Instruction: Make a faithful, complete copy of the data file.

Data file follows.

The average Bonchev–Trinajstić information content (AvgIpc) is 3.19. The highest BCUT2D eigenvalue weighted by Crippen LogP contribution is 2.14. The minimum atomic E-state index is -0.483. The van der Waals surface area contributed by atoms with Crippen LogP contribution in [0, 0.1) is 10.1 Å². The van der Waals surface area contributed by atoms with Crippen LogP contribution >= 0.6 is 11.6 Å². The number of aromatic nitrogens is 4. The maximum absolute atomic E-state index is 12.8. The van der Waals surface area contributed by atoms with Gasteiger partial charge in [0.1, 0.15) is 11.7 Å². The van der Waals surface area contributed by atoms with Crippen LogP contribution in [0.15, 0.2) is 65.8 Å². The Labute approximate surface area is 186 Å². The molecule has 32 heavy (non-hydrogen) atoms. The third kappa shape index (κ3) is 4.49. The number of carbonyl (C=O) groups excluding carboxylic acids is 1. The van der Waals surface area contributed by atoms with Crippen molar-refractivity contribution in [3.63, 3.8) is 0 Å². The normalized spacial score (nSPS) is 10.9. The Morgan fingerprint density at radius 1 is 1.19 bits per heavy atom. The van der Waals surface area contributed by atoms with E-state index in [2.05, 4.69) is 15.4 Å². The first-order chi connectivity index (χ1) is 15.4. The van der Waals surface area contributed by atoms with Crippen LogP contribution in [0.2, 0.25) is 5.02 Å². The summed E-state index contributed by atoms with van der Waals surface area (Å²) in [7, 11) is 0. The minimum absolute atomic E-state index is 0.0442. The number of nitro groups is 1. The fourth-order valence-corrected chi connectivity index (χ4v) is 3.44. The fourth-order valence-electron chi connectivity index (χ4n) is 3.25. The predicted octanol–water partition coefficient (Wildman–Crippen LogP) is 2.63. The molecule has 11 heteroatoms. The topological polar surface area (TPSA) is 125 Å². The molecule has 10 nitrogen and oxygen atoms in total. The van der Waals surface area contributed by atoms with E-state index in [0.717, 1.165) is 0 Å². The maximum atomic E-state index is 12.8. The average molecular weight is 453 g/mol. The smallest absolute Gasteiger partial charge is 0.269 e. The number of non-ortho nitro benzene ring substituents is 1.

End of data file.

The average Bonchev–Trinajstić information content (AvgIpc) is 3.19. The highest BCUT2D eigenvalue weighted by Crippen LogP contribution is 2.14. The minimum atomic E-state index is -0.483. The van der Waals surface area contributed by atoms with Crippen LogP contribution in [0, 0.1) is 10.1 Å². The van der Waals surface area contributed by atoms with Crippen LogP contribution >= 0.6 is 11.6 Å². The number of aromatic nitrogens is 4. The maximum absolute atomic E-state index is 12.8. The van der Waals surface area contributed by atoms with Gasteiger partial charge in [0.1, 0.15) is 11.7 Å². The van der Waals surface area contributed by atoms with Crippen LogP contribution in [0.15, 0.2) is 65.8 Å². The Labute approximate surface area is 186 Å². The molecule has 32 heavy (non-hydrogen) atoms. The third kappa shape index (κ3) is 4.49. The number of carbonyl (C=O) groups excluding carboxylic acids is 1. The van der Waals surface area contributed by atoms with Crippen molar-refractivity contribution in [3.63, 3.8) is 0 Å². The normalized spacial score (nSPS) is 10.9. The Morgan fingerprint density at radius 1 is 1.19 bits per heavy atom. The van der Waals surface area contributed by atoms with E-state index in [2.05, 4.69) is 15.4 Å². The first-order chi connectivity index (χ1) is 15.4. The van der Waals surface area contributed by atoms with Crippen LogP contribution in [0.2, 0.25) is 5.02 Å². The summed E-state index contributed by atoms with van der Waals surface area (Å²) in [7, 11) is 0. The minimum absolute atomic E-state index is 0.0442. The number of nitro groups is 1. The fourth-order valence-corrected chi connectivity index (χ4v) is 3.44. The fourth-order valence-electron chi connectivity index (χ4n) is 3.25. The predicted octanol–water partition coefficient (Wildman–Crippen LogP) is 2.63. The molecule has 11 heteroatoms. The topological polar surface area (TPSA) is 125 Å². The molecule has 10 nitrogen and oxygen atoms in total. The van der Waals surface area contributed by atoms with E-state index in [0.717, 1.165) is 0 Å². The maximum atomic E-state index is 12.8. The average molecular weight is 453 g/mol. The smallest absolute Gasteiger partial charge is 0.269 e. The number of non-ortho nitro benzene ring substituents is 1.